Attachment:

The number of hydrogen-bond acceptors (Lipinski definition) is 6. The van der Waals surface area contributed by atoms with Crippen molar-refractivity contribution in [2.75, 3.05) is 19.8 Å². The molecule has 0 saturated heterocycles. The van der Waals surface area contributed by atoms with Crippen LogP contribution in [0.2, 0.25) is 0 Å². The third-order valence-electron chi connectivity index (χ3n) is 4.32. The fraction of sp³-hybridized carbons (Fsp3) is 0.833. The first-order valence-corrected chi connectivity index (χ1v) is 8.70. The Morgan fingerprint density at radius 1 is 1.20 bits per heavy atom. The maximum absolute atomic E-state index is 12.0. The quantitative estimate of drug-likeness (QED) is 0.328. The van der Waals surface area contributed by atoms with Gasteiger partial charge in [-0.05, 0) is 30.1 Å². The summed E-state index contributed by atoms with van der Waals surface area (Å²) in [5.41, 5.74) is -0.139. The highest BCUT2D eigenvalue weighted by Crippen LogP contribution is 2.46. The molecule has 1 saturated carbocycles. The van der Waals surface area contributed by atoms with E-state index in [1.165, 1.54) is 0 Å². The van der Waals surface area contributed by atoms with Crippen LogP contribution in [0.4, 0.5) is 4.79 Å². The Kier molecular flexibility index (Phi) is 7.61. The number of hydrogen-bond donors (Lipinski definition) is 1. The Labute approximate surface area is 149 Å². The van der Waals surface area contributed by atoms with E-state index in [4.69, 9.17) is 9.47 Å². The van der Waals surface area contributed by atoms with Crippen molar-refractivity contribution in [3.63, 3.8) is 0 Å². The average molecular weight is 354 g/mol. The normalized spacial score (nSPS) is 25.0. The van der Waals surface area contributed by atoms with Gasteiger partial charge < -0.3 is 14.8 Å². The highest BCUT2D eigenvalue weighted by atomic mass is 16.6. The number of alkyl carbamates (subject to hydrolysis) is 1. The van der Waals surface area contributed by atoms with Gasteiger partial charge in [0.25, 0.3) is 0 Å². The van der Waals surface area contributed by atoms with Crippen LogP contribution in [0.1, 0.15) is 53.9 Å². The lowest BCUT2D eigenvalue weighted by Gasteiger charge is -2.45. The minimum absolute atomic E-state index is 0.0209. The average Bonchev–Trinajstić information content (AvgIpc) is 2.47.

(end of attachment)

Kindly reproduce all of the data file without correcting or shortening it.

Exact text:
The number of hydrogen-bond acceptors (Lipinski definition) is 6. The van der Waals surface area contributed by atoms with Crippen molar-refractivity contribution in [2.75, 3.05) is 19.8 Å². The molecule has 0 saturated heterocycles. The van der Waals surface area contributed by atoms with Crippen LogP contribution in [0.2, 0.25) is 0 Å². The third-order valence-electron chi connectivity index (χ3n) is 4.32. The fraction of sp³-hybridized carbons (Fsp3) is 0.833. The first-order valence-corrected chi connectivity index (χ1v) is 8.70. The Morgan fingerprint density at radius 1 is 1.20 bits per heavy atom. The maximum absolute atomic E-state index is 12.0. The quantitative estimate of drug-likeness (QED) is 0.328. The van der Waals surface area contributed by atoms with Gasteiger partial charge in [-0.05, 0) is 30.1 Å². The summed E-state index contributed by atoms with van der Waals surface area (Å²) in [5.41, 5.74) is -0.139. The highest BCUT2D eigenvalue weighted by Crippen LogP contribution is 2.46. The molecule has 1 saturated carbocycles. The van der Waals surface area contributed by atoms with E-state index in [1.165, 1.54) is 0 Å². The van der Waals surface area contributed by atoms with Crippen LogP contribution in [0.4, 0.5) is 4.79 Å². The Kier molecular flexibility index (Phi) is 7.61. The number of hydrogen-bond donors (Lipinski definition) is 1. The Labute approximate surface area is 149 Å². The van der Waals surface area contributed by atoms with E-state index in [4.69, 9.17) is 9.47 Å². The van der Waals surface area contributed by atoms with Crippen molar-refractivity contribution in [3.63, 3.8) is 0 Å². The average molecular weight is 354 g/mol. The normalized spacial score (nSPS) is 25.0. The van der Waals surface area contributed by atoms with Gasteiger partial charge < -0.3 is 14.8 Å². The highest BCUT2D eigenvalue weighted by atomic mass is 16.6. The number of alkyl carbamates (subject to hydrolysis) is 1. The van der Waals surface area contributed by atoms with Gasteiger partial charge in [0.25, 0.3) is 0 Å². The van der Waals surface area contributed by atoms with Crippen LogP contribution in [0.1, 0.15) is 53.9 Å². The lowest BCUT2D eigenvalue weighted by Gasteiger charge is -2.45. The minimum absolute atomic E-state index is 0.0209. The average Bonchev–Trinajstić information content (AvgIpc) is 2.47.